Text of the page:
The views from the globe was amazing! It is a must to go to the top, not only for the views, but also whilst looking out to be able to get an idea of the outlay of the city planned by the Japanese architect Kisho Kurakawa. his idea is based on the interweaving of city and nature, with swaths of green between the buildings. The Bayterek Monument is kind of in the center of an axes of extra ordinary buildings constructed by architects, who it seems have almost been given free hands to construct the most amazing buildings. But an English speaking guide in Bayterek told me it all had a strong Kazakh theme and that the idea was the work of the president and his chief architect, Shokhan Mataibekov.
My wife´s big wish was to see the pyramid, the Palace of Peace and Concord, a 62 meter high silver pyramid designed by Lord Foster on the presidents idea. So we grabbed another bus and got off just in front of some under construction sky scrapers calling them self High Vill. But it was getting late and we decided to come back the next day, so we passed the great mosque, which was dwarfed by the sky scrapers, crossed the incredibly wide and orderly road and entered the newly opened National Museum of Kazakhstan, only opened in June 2014. At 74 000 square meters it is one of the biggest museums in the world and once you step inside, it is hard not to get impressed by the size!
Now, if it is one of few things I am not impressed with in Kazakhstan, it is some of the people working in the museum and this incredibly dumb idea of not allowing visitors to take photos. It is these photos which attract others to come, which must be the whole idea with a museum. Attracting visitors. It just irritates a visitor. And to monitor visitors every museum seems to have hired the relatives of Feliks Dzerzhinsky and Josef Stalin, because they horde you around like cattle, they don´t give you enough time to view what is on display and if you even stop to long or it seems like you might take out that hidden camera, they´re on to you. And they hush the kids if they just for a second laugh of joy. A museum should be a place of knowledge and joy, not a gulag. this behavior defeats the idea of having a museum. And it is always grannies who are the worst. just like in our building in Karaganda where we live. The best museum so far as regards to this of all we have visited so far in Kazakhstan, 10 of them, is oddly enough…Karlag. the former administration center, now a museum, in Dolinka. Those who worked there were accommodating, smiling and helpful.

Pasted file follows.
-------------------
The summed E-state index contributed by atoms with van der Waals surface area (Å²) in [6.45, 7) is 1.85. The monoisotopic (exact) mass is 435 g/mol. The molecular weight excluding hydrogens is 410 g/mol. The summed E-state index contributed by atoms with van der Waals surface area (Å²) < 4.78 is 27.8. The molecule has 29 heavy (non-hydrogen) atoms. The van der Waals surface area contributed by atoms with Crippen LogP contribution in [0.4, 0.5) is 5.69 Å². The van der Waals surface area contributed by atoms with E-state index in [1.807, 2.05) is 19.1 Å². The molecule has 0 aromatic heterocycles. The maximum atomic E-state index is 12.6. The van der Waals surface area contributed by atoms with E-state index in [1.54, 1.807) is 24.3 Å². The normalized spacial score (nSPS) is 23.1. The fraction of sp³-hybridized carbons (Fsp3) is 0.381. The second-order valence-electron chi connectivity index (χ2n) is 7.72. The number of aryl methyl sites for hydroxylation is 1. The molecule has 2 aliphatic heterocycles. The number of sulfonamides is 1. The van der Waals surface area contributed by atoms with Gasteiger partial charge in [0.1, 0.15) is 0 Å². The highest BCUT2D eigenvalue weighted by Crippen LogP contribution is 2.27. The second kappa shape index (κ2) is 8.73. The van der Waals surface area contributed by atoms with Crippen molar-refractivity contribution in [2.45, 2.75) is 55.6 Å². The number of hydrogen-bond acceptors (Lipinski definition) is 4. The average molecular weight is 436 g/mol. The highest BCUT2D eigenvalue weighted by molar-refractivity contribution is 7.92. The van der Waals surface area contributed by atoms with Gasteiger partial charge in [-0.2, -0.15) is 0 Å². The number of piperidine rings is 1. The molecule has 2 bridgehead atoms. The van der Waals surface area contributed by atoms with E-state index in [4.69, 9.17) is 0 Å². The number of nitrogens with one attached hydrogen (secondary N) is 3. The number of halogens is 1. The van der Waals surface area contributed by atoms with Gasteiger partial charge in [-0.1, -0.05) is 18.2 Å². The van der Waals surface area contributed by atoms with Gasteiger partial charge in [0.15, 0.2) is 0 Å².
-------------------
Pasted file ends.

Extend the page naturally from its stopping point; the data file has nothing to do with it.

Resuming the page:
Even though we enjoyed a few of the exhibitions, especially the light show at the end, where a model of the city appeared from the floor and rose up into the sky as a fenix, the incredibly unfriendly and uncultured behavior of these museum guards killed our joy.
Our happiness returned quickly when we got out into the snow fall, saw the view in front of us and our great guide and friend Nazym stopped a car the local way, hitch hiking but paying a bit to the driver and we set off to the hotel that our great friend Raushan Mukhamejanova had set us up with. Now, my wife hasn´t stayed in a hotel, which is kind of a vacation to tired parents, since….well except a night in London in July at the end of my England Expedition….Moscow 2012. And the Red Village Hotel turned out the dream she wished. Clean, extremely fresh, high international standard, flat screen TV, English speaking personal who were incredibly friendly and internationally service minded. It turned out one of the best evenings we have had in a long time where everybody felt comfortable and relaxed!
Astana, love at first sight!